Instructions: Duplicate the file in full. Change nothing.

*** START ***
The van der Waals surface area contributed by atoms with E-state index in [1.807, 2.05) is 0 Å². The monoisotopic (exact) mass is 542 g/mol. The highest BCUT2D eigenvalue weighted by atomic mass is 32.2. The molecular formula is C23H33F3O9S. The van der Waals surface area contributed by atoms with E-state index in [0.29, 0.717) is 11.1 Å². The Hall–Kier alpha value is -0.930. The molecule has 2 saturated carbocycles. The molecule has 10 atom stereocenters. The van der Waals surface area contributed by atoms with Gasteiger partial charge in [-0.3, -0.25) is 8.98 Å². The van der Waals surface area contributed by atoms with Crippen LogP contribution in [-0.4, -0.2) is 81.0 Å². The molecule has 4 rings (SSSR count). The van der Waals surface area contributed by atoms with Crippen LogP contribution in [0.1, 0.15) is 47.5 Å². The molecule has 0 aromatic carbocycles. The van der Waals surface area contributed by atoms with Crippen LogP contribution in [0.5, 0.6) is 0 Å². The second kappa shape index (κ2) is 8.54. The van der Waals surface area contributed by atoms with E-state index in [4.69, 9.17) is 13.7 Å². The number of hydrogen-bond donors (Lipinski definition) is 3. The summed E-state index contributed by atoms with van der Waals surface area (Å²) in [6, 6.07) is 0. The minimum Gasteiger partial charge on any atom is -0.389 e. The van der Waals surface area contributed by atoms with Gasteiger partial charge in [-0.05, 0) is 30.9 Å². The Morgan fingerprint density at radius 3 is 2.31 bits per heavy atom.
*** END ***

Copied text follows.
The van der Waals surface area contributed by atoms with E-state index in [1.807, 2.05) is 0 Å². The monoisotopic (exact) mass is 542 g/mol. The highest BCUT2D eigenvalue weighted by atomic mass is 32.2. The molecular formula is C23H33F3O9S. The van der Waals surface area contributed by atoms with E-state index in [0.29, 0.717) is 11.1 Å². The Hall–Kier alpha value is -0.930. The molecule has 2 saturated carbocycles. The molecule has 10 atom stereocenters. The van der Waals surface area contributed by atoms with Gasteiger partial charge in [-0.3, -0.25) is 8.98 Å². The van der Waals surface area contributed by atoms with Crippen LogP contribution in [-0.4, -0.2) is 81.0 Å². The molecule has 4 rings (SSSR count). The van der Waals surface area contributed by atoms with Crippen LogP contribution in [0.1, 0.15) is 47.5 Å². The molecule has 0 aromatic carbocycles. The van der Waals surface area contributed by atoms with Crippen LogP contribution in [0.5, 0.6) is 0 Å². The second kappa shape index (κ2) is 8.54. The van der Waals surface area contributed by atoms with E-state index in [4.69, 9.17) is 13.7 Å². The number of hydrogen-bond donors (Lipinski definition) is 3. The summed E-state index contributed by atoms with van der Waals surface area (Å²) in [6, 6.07) is 0. The minimum Gasteiger partial charge on any atom is -0.389 e. The van der Waals surface area contributed by atoms with Gasteiger partial charge in [-0.05, 0) is 30.9 Å². The Morgan fingerprint density at radius 3 is 2.31 bits per heavy atom.